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Use a property division checklist to protect your assets

As you prepare for divorce, you'll constantly deal with changing emotions. One day you're sad and upset, while the next you're upbeat about everything the future will bring.

While you care for yourself, it's critical to take steps to protect your legal rights. And for many people, this starts with understanding what they can and can't do in regard to property division.

With a property division checklist in hand, you can make note of the assets that you own separately and jointly. From there, you can add them into the appropriate category, with these four a good place to start:

  • Personal property: Common assets in this category include china, antiques, artwork, furniture, electronics, guns, collectibles, jewelry, clothing and all types of motor vehicles.
  • Real estate: Your family home should be at the head of this list, but also consider rental property, vacation homes and any land you own.
  • Financial assets: The most valuable category for many divorcing couples, this includes but is not limited to retirement accounts, bank accounts, pensions, annuities, stocks and bonds, profit sharing, educational accounts, certificates of deposit, trusts and life insurance policy cash values.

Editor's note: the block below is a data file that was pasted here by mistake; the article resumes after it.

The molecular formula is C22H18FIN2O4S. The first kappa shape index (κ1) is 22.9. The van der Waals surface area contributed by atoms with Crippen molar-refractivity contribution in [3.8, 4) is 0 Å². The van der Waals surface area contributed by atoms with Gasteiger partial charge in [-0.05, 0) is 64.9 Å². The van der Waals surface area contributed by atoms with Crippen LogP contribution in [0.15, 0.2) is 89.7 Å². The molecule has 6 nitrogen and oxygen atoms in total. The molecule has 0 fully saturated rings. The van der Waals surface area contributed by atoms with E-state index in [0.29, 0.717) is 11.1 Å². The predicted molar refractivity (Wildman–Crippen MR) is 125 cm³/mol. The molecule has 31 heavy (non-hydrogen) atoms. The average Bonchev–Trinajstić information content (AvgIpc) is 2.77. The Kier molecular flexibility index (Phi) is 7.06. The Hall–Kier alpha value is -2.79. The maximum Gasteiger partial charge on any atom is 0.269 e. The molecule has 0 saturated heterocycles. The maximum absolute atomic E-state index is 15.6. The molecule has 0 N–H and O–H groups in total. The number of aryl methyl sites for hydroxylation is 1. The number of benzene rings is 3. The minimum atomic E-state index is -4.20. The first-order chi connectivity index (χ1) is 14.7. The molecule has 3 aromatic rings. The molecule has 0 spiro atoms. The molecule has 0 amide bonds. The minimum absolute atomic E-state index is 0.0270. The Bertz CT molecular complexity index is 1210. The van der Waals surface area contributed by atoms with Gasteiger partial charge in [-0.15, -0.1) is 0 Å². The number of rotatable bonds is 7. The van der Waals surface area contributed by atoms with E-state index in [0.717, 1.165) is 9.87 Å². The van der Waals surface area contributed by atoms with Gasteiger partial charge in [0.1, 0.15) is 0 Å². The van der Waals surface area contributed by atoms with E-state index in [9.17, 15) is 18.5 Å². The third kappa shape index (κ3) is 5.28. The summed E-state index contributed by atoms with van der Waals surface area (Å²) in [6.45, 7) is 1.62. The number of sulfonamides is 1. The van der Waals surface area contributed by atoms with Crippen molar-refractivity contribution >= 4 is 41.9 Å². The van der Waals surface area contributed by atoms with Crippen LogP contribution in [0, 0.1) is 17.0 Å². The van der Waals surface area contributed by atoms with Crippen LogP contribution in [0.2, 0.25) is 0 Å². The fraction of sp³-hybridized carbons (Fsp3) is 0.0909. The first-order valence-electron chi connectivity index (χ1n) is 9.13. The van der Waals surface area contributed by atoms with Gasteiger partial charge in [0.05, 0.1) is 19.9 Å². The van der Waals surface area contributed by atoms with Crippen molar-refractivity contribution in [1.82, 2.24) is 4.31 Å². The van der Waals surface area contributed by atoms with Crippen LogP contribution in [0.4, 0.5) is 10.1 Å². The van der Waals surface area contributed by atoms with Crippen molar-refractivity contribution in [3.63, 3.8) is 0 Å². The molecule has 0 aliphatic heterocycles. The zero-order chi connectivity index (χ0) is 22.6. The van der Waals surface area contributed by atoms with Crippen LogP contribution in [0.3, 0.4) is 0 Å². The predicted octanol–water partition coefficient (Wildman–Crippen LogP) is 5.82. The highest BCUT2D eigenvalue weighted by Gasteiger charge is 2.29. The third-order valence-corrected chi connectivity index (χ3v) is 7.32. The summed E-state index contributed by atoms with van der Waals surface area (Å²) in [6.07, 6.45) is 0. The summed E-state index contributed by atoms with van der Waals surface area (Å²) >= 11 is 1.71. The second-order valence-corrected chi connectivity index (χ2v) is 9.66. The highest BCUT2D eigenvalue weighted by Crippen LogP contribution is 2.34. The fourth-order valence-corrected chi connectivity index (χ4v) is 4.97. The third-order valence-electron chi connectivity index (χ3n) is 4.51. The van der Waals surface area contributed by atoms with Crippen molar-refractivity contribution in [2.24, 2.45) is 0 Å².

• Business property and assets: It doesn't matter if you own a business yourself or with your spouse, be sure to outline all the property and assets associated with it. For example, business bank accounts and commercial real estate.

Once you have a property division checklist in front of you, turn your attention to placing a value on each asset. For some assets, such as bank and retirement accounts, this is simple. For others, such as the family home and antiques, you may need professional assistance.

While a property division checklist will keep you organized and help you understand where to focus your efforts while negotiating with your spouse, keep in mind that you're likely to run into challenges along the way.

For instance, both you and your spouse may be interested in remaining in the family home, which can become a sticking point.

You won't get to keep all your marital property, but understanding your legal rights will help you negotiate from a position of power.

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